One of the major drawbacks with information lifecycle management (ILM), says Graham Titterington, principal analyst at research group Ovum, is that, despite all the chatter about it, “true ILM across the enterprise does not exist today”. But the parts that are there already provide significant business value. “The benefits [of ILM] for business are immense,” he says, “but big benefits don’t come easy.”
Speaking at Information Age’s inaugural webinar in November, Titterington joined sponsor, storage consultancy GlassHouse Technologies, in examining ILM’s role in managing information assets in an increasingly stringent regulatory environment. In an ILM world, data which is of greatest importance to the organisation is accessed most frequently and is placed in the most reliable and available storage device. Data is moved down the storage hierarchy as its value diminishes until eventual deletion. Currently, business adoption of ILM falls into three distinct categories, said Paul Hammond, managing partner at Glasshouse: those that have bought technology that claims to solve ILM; those that believe ILM could help impose some order on corporate information assets, but do not know where to start; and those that have yet to do anything about implementing ILM.
Point solutions, such as email archiving technologies, can help organisations impose order on specific categories of data, said Hammond, but in dealing with information held in databases, businesses are faced with the dilemma of analysing which records are actually valuable. “It is the data versus information challenge. To get value, you need to work out how records will be defined,” he said.
In part, the growing volume of legislation that is forcing companies to actively manage records is helping businesses classify the type of information they hold, thereby imposing storage policies on that data.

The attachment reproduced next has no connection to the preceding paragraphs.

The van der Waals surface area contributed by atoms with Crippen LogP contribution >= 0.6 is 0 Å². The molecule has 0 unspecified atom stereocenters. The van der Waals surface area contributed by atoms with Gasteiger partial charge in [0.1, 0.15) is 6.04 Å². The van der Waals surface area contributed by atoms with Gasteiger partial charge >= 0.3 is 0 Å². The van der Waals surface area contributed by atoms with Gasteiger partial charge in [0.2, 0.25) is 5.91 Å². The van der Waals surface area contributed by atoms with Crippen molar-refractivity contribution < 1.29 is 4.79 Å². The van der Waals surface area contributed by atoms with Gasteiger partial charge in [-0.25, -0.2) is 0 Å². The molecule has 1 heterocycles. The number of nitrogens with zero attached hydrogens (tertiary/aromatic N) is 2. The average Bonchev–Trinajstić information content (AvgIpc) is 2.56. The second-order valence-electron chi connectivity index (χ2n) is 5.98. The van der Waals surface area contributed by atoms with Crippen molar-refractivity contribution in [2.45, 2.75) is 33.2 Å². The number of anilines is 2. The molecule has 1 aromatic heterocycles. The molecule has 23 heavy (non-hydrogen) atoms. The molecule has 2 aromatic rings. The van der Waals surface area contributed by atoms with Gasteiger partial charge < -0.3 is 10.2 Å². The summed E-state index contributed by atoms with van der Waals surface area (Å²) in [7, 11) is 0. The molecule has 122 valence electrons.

“But keeping the regulators happy is the easy part,” said Titterington. “Just because you’re required to keep some data, there’s no reason to assume that it is that data that is going to be of the most value to the business.”
If businesses are not able to differentiate data on the basis of value to the organisation there may be a temptation to simply store everything. In part, evidence of this can be seen in the spiralling costs of storage at many organisations: for example, private health provider Bupa, estimated that before it began to manage its data, it was creating around 3 terabytes of new data annually.
Those levels are not uncommon, said Hammond, but they usually prompt senior management to question why storage costs are rising so fast. “We have a tendency to be hoarders: everything gets shoved in the attic, so to speak – until the ceiling collapses,” he said.
Responding to questions from the webinar audience, Hammond said he advocates using charge-back mechanisms for storage, as a precursor for full-blown ILM, in order to get business units to realise the impact of storing everything. “They realise that the costs associated with the ‘platinum’ option for storage might not be justified when the ‘bronze’ option will do,” he said.
This can then help the business units become more sophisticated in their thinking about data classification schemes: applying business-based policies to data storage. And ultimately, that is what ILM is about: setting policies and processes in place, and building the architecture underneath to support that.